Residents of Delhi, Mumbai, Kolkata, Bengaluru and Chennai would experience some of the worst health and economic impacts from coal related pollution.
New Delhi, Sep 29: Residents of Delhi, Mumbai, Kolkata, Bengaluru and Chennai would experience some of the worst health and economic impacts from coal related pollution compared to those living in other major cities around the world, new research released on Wednesday has found.
The report 'Coal-free cities: the health and economic case for a clean energy revolution' examined India's existing coal power plants and the proposed expansion plans in the years to come.
"Under the current plans, major Indian cities would suffer 52,700 premature deaths, 31,300 preterm births, 46,800 asthma emergency hospital visits and 25.8 million days of sick leave over the next decade in these five cities," the research released by C40 Cities said.
Air pollution from coal-fired power plants travels long distances and all of the coal plants within a wider geographical area (here defined as 500 kms) put urban residents' health at risk, especially the young, the elderly and pregnant women.
The report suggests that state and national governments' air quality plans should incorporate an early retirement of coal, starting with the oldest and most polluting units, alongside investing in clean energy instead of building new coal plants. India has already committed in its Nationally Determined Contribution (NDC) that it will be going in for 450 GW of renewable energy and reduce the use of coal power plants.
C40's research shows that retiring 20 per cent of existing coal plants (approximately 46.5 GW of old coal) and stopping the construction of new coal power near Delhi, Mumbai, Kolkata, Bangalore and Chennai would have significant benefits between 2020-2030.
Apart from the adverse impacts mentioned above in case of continued coal power usage, the study also estimated that the coal expansion would result in a total of 48,900 life-years lived with disabilities.
Air pollution impacts urban economies through a reduction in labour productivity and an increase in employee absence, leading to economic losses and increasing health costs, the study said, adding, "In India, business leaders estimate that employee productivity decreases by 8-10 per cent on high pollution days. Our research suggests that around 25.8 million sick days could be caused by air pollution exposure from coal power plants in major Indian C40 cities between 2020-2030 if the current proposed expansion of coal capacity takes place. Over the coming decade, the economic health costs associated with coal pollution is estimated at 46.5 billion USD, more than twice as much as India's total public health expenditure in 2018."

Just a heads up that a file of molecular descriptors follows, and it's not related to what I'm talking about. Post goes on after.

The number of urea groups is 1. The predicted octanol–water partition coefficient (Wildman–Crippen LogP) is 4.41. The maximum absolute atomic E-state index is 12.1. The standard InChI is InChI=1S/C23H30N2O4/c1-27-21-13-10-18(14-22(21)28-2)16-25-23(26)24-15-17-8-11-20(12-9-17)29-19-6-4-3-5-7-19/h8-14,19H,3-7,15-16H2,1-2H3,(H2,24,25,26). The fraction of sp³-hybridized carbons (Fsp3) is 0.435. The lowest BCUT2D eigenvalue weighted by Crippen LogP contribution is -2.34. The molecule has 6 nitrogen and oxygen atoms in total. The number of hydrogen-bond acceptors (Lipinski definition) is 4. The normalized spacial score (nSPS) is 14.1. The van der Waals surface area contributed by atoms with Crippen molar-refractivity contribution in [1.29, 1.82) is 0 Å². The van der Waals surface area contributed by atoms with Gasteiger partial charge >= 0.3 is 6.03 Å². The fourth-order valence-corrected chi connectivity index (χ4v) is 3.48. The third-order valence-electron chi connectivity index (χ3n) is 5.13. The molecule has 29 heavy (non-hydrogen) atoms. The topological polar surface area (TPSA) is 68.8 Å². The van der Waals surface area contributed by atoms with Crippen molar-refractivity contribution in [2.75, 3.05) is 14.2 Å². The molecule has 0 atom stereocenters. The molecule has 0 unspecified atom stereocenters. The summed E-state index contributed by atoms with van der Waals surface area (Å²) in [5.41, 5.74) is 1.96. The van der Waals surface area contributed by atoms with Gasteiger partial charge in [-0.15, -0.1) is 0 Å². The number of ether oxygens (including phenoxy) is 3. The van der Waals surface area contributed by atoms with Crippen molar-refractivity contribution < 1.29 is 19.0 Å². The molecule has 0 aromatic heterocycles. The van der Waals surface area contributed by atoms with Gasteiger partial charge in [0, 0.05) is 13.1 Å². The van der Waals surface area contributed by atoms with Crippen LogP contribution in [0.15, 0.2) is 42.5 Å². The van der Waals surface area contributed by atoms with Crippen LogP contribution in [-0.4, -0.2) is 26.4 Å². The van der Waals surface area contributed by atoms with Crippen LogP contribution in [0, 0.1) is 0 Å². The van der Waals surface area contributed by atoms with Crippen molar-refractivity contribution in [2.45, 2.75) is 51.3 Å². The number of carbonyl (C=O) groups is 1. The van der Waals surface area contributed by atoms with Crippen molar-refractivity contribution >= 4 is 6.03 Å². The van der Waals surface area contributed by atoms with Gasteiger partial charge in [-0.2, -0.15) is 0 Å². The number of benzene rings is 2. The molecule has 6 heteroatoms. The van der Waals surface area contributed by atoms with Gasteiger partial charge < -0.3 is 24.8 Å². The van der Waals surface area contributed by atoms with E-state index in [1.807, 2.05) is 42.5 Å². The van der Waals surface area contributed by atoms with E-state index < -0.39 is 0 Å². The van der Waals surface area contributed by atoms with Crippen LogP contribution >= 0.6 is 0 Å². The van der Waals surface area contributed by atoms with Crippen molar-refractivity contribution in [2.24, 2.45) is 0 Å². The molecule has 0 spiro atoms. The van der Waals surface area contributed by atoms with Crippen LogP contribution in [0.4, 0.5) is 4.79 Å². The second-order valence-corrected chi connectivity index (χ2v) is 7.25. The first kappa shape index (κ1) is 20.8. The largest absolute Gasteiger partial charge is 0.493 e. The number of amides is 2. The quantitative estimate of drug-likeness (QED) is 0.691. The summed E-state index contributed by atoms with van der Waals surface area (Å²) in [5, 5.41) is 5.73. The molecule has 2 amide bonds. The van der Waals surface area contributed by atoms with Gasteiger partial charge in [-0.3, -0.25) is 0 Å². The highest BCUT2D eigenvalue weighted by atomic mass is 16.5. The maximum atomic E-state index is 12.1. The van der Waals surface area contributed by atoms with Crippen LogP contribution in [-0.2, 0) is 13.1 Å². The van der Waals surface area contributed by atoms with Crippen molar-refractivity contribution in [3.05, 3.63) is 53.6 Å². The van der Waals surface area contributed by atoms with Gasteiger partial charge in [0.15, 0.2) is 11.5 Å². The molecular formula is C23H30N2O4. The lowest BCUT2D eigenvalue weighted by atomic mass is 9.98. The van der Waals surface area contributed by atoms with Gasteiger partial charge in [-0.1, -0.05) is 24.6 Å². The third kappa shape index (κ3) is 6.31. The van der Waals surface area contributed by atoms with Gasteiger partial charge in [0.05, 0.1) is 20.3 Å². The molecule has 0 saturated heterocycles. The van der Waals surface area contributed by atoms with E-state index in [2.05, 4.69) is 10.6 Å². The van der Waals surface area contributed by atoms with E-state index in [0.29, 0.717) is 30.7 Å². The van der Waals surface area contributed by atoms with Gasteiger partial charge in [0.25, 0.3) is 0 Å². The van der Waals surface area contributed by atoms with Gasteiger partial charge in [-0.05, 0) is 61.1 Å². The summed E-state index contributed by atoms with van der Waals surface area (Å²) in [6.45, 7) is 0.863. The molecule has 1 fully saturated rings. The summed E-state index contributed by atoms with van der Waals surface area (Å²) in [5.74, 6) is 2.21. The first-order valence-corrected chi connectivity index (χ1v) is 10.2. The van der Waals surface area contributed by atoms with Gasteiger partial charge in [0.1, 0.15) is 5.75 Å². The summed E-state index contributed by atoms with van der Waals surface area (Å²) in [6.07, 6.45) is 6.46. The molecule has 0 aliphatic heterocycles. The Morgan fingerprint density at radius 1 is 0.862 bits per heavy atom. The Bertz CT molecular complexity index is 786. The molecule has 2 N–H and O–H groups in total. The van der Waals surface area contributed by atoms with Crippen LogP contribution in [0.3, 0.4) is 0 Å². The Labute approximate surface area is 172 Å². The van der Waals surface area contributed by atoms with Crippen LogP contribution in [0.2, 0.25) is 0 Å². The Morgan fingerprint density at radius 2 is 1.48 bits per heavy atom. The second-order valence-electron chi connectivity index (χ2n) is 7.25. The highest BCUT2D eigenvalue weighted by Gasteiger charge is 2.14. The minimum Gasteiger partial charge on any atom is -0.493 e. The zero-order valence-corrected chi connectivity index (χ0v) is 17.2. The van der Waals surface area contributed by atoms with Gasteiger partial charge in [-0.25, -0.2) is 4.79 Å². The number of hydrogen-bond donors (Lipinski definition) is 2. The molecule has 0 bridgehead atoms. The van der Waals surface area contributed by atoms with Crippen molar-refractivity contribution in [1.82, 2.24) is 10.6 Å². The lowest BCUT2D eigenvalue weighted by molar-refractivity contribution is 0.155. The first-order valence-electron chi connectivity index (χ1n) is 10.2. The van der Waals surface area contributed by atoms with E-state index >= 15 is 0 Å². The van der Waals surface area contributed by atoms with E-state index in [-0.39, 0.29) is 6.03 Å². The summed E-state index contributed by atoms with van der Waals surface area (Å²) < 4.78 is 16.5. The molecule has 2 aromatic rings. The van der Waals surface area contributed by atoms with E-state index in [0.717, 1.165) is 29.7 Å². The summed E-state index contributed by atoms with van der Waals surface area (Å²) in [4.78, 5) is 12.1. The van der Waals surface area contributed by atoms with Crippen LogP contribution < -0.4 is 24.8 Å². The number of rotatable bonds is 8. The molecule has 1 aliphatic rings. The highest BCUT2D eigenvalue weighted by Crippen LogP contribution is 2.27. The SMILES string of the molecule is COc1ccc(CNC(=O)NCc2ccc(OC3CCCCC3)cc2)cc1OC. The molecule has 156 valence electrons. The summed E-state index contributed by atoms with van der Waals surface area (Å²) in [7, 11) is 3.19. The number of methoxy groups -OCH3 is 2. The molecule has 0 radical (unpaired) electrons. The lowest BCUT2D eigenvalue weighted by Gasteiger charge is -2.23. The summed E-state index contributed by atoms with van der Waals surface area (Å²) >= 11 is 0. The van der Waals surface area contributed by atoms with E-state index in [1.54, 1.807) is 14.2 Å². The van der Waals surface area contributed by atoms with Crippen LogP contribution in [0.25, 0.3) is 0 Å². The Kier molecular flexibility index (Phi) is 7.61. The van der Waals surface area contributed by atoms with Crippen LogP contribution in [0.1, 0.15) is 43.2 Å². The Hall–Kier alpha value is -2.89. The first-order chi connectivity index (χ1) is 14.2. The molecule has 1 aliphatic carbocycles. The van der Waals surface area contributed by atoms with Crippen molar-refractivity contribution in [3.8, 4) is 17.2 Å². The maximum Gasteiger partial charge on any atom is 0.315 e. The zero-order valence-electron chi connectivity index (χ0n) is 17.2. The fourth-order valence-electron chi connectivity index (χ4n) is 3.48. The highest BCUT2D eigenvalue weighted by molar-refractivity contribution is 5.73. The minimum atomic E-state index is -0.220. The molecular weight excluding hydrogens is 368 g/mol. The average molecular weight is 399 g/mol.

The move to reduce coal and increase renewable, clean energy can reduce India's total annual GHG emissions by 11 per cent (274 MtCO2 of emission savings) per year, which would be the equivalent of taking 60 million vehicles off the road for a year, it said.
C40 Cities has, together with the University of Maryland and the Centre for Research on Energy and Clean Air (CREA), a think tank based in Delhi, modelled a plant-by-plant retirement scenario for India that considers the age, technology, profitability, operating hours, water, and air pollution impact in order to identify how a coal phase-out could be structured to minimise economic losses by retiring the least competitive coal plants first.
A clear plan for how plants could retire over the next 25 years also provides coal asset owners and coal industry-employees with time to adapt to structural changes.
Based on our modelling, coal use in India must peak at the latest this year and reduce by 20 per cent between 2021 and 2030, with the entire fleet of Indian coal plants being retired by the year 2045 to reduce emissions in line with a 1.5 degrees C climate scenario. This scenario can support India to go beyond its current climate commitments, while drastically improving urban air quality and minimising economic losses.
"India's current national coal policies fall dramatically short given that current plans would expand the coal fleet by 28 per cent between 2020 and 2030 not reduce it by 20 per cent, which global 1.5 degrees C-compliant climate targets require. Current coal plans could increase the number of annual premature deaths from coal-related air pollution in major Indian cities by 60 per cent," said head of knowledge and research at C40, Dr Rachel Huxley.
"A transition to clean energy is not only critical for Indian cities to reduce air pollution, improve their residents' health and deliver their climate targets, aligned to Paris Agreements but also to create jobs," according to Regional Director C40, South and West Asia, Shruti Narayan.
The Government of India has been running the Ujjwala scheme that aims at cutting down fuel wood and/or coal in cooking by replacing it with gas cylinders; India has shifted from Bharat IV to VI for vehicle fuels and then an array of measures in the field of renewable energy.
"India has already targeted more on renewable energy, we are already having battery operated vehicles, there is a lot of focus on solar for agriculture use. Plus, not all coal power plants are working at full capacity. We are much ahead of the global community in cutting down thermal emissions. If we continue with this pace, obviously the projections that these studies are giving would fail," said Project lead, air quality early warning system at the Indian Institute of Tropical Meteorology (IITM), Pune Professor Sachin Ghude.